“I hope when the crowd calls out, they’re calling your name…”
2019 Monument Avenue 10k
1:04:30 (10:23 min/mile) 1/35 AG
April 13, 2019 – Jillian and I ran the Richmond 8k in November 2018 and she managed to average 11:04 minute miles and won her age group by just over 17 minutes. Pretty soon thereafter, she’d set her sights on the next longest race distance, which was the 10k. Over the winter, she claimed that she was going to run the Monument Avenue 10k with me, but when it came time to sign up, she was completely disinterested. Jillian loves the races, but isn’t really a fan of the training runs. I asked her several times if she wanted to run, but each time she declined. Slightly dejected, I went online and registered myself, and began thinking about what my goal time would be since I’d be running solo. Within minutes of registering though, Jillian had second thoughts and made me sign her up too.
We didn’t squeeze in as many training runs as I would have liked, but since Jillian had soccer practice and games three days a week, she was still getting in a fair amount of running. Our longest run together before the race was 4.6 miles, but it was pretty hilly since my neighborhood doesn’t have many flat spots. That was a tough run for her, but I built her up by telling her that the 10k was all flat, so the hilly 4.6 miles were probably harder than 6.2 flat ones. Whether I was right or wrong, she believed me and thought that she could manage the 10k, so that’s all that mattered.
I encouraged Leigh Anne to run the 10k on her own for training purposes (since she was training for a half-Ironman in May), but for reasons that remain her own, she wasn’t interested. Originally, I figured that she would just stay home with Jackson since a 10k isn’t much of a spectator sport, but since we were headed to my parents’ house as soon as Jillian and I finished the race, she and Jackson decided to come downtown with us.
The weather forecast for race morning wasn’t great, with rain and possible thunderstorms in the area. It was raining as we drove downtown, but when we parked at my office the rain had mostly tapered off. Leigh Anne and Jackson were equipped with ponchos, but I was hoping it wouldn’t dump rain on them as they were waiting for us. We walked about ten blocks from my office to the starting area, and after hitting the portapottys, Jillian and I took our places in the starting corral.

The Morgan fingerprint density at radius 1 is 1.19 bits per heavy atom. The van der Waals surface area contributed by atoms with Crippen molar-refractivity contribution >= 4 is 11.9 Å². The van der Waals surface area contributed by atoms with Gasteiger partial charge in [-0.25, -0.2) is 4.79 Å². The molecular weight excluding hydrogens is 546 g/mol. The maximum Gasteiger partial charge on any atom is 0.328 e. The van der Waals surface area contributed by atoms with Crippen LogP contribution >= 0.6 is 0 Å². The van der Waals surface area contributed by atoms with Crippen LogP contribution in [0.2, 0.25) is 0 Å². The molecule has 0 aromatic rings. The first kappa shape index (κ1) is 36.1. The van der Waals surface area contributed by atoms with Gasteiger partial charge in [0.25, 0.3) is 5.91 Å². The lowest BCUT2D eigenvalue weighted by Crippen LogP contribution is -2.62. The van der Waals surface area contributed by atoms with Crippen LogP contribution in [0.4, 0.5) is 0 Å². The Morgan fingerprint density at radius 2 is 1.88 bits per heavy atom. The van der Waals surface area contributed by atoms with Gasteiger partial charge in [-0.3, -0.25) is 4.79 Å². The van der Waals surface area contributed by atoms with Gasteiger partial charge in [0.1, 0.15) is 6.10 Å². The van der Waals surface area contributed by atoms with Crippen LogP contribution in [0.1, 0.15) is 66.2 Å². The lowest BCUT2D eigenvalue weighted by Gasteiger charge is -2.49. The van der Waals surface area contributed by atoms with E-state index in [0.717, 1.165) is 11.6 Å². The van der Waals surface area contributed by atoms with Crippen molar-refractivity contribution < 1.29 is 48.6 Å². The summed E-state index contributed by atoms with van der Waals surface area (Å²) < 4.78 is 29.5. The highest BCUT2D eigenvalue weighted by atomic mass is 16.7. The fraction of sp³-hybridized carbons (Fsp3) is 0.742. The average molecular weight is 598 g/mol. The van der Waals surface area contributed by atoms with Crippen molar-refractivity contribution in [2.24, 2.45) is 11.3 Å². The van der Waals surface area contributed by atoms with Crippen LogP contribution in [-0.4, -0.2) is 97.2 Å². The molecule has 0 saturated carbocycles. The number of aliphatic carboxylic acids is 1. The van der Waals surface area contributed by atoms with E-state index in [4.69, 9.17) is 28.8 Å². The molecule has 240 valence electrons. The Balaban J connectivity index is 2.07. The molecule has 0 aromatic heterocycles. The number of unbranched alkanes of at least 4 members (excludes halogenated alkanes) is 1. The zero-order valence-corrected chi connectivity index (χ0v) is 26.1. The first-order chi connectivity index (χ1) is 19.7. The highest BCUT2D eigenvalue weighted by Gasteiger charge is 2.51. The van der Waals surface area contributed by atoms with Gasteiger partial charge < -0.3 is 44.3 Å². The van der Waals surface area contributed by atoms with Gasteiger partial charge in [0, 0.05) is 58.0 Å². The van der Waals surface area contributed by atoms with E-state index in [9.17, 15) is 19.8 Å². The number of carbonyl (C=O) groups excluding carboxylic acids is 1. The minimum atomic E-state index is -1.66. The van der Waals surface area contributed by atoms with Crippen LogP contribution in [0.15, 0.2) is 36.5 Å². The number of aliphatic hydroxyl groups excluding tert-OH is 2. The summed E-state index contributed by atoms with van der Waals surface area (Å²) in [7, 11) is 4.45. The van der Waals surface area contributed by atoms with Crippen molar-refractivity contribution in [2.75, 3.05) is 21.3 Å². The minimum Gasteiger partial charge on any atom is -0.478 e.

Due to our seeding, we had about a twenty minute wait, and Jillian kept making me pick her up so she could look over everyone and see how far back we were from the starting line. As we were waiting the rain picked up again, but thankfully it was still fairly light, and it was just warm enough outside so that we weren’t freezing cold. After a long wait, we finally got to cross the timing mat and take off.
Mile 1 (11:05)
The course is a simple out-and-back that goes west for about 3 miles and then doubles back to the east. We started out near the back of Wave SC, which was the first wave for runners who didn’t have prior times to qualify them for faster waves. Since Jillian had never run the 10k, that’s where we were put. It was designed for runners who were expected to finish around 1:05, so it actually worked out pretty well for us.
We began running at an 11:00 minute pace and we were holding hands to make sure we didn’t get separated in the heavy crowd. Even without a crowd, I think Jillian would have demanded to hold hands anyways, but we’ll call it a crowd issue. The initial pace was pretty easy for Jillian, and we were able to hold a conversation without any effort. The nice thing about the Monument Avenue 10k is that there are spectators on both sides of the road for the entire length of the course, and there are also bands every few blocks. I continually directed Jillian’s attention towards random people to keep her from thinking about the run itself, and that was working well.
At the end of the first mile my right hand was getting a little tired, so I asked Jillian if we could switch sides/hand every mile. She took my left hand for a few seconds, but wasn’t having it for some reason. We switched back to right hand and ran that way for most of the race.
Mile 2 (11:04)
The second mile was similar to the first, with lots of distractions to keep us occupied. There was actually a guy running in a T-Rex costume, which was pretty funny. His legs didn’t have full range of motion due to the costume, and we joked about how long his day was going to be. All in all, things continued to go well, and we continued to plod along at our 11:00(ish) minute pace. We finished mile 2 in 11:04.
Mile 3 (10:59)